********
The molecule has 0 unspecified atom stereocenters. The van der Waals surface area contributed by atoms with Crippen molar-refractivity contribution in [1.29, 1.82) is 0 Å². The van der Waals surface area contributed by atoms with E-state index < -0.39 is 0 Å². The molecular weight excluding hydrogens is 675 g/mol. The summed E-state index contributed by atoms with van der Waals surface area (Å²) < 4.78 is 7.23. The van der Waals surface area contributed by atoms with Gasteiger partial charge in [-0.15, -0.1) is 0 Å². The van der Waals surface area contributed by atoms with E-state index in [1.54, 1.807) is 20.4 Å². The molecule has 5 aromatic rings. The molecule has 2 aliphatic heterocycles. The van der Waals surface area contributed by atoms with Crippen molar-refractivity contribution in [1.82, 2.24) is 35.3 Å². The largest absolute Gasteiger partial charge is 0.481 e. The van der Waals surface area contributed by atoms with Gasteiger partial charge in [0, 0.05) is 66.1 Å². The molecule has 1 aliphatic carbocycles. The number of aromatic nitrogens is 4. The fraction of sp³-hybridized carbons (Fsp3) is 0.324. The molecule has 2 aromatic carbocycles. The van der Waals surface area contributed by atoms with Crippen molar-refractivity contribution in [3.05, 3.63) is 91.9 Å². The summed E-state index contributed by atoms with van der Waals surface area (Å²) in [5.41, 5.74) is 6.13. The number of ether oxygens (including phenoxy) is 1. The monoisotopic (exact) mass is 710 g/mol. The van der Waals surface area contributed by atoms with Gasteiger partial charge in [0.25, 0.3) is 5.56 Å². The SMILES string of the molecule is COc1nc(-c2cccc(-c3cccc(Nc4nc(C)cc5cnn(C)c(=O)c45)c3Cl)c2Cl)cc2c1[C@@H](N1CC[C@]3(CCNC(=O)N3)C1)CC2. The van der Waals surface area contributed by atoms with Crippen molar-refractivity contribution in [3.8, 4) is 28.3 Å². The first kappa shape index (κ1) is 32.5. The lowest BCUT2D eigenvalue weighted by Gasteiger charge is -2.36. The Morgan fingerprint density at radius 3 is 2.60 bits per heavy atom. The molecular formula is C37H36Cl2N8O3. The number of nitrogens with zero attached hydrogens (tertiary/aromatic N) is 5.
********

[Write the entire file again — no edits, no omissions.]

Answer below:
The molecule has 0 unspecified atom stereocenters. The van der Waals surface area contributed by atoms with Crippen molar-refractivity contribution in [1.29, 1.82) is 0 Å². The van der Waals surface area contributed by atoms with E-state index < -0.39 is 0 Å². The molecular weight excluding hydrogens is 675 g/mol. The summed E-state index contributed by atoms with van der Waals surface area (Å²) < 4.78 is 7.23. The van der Waals surface area contributed by atoms with Gasteiger partial charge in [-0.15, -0.1) is 0 Å². The van der Waals surface area contributed by atoms with E-state index in [1.54, 1.807) is 20.4 Å². The molecule has 5 aromatic rings. The molecule has 2 aliphatic heterocycles. The van der Waals surface area contributed by atoms with Crippen molar-refractivity contribution in [1.82, 2.24) is 35.3 Å². The largest absolute Gasteiger partial charge is 0.481 e. The van der Waals surface area contributed by atoms with Gasteiger partial charge in [0, 0.05) is 66.1 Å². The molecule has 1 aliphatic carbocycles. The number of aromatic nitrogens is 4. The fraction of sp³-hybridized carbons (Fsp3) is 0.324. The molecule has 2 aromatic carbocycles. The van der Waals surface area contributed by atoms with Crippen molar-refractivity contribution in [3.05, 3.63) is 91.9 Å². The summed E-state index contributed by atoms with van der Waals surface area (Å²) in [5.41, 5.74) is 6.13. The number of ether oxygens (including phenoxy) is 1. The monoisotopic (exact) mass is 710 g/mol. The van der Waals surface area contributed by atoms with Gasteiger partial charge in [0.25, 0.3) is 5.56 Å². The SMILES string of the molecule is COc1nc(-c2cccc(-c3cccc(Nc4nc(C)cc5cnn(C)c(=O)c45)c3Cl)c2Cl)cc2c1[C@@H](N1CC[C@]3(CCNC(=O)N3)C1)CC2. The van der Waals surface area contributed by atoms with Crippen molar-refractivity contribution in [3.8, 4) is 28.3 Å². The first kappa shape index (κ1) is 32.5. The lowest BCUT2D eigenvalue weighted by Gasteiger charge is -2.36. The Morgan fingerprint density at radius 3 is 2.60 bits per heavy atom. The molecular formula is C37H36Cl2N8O3. The number of nitrogens with zero attached hydrogens (tertiary/aromatic N) is 5.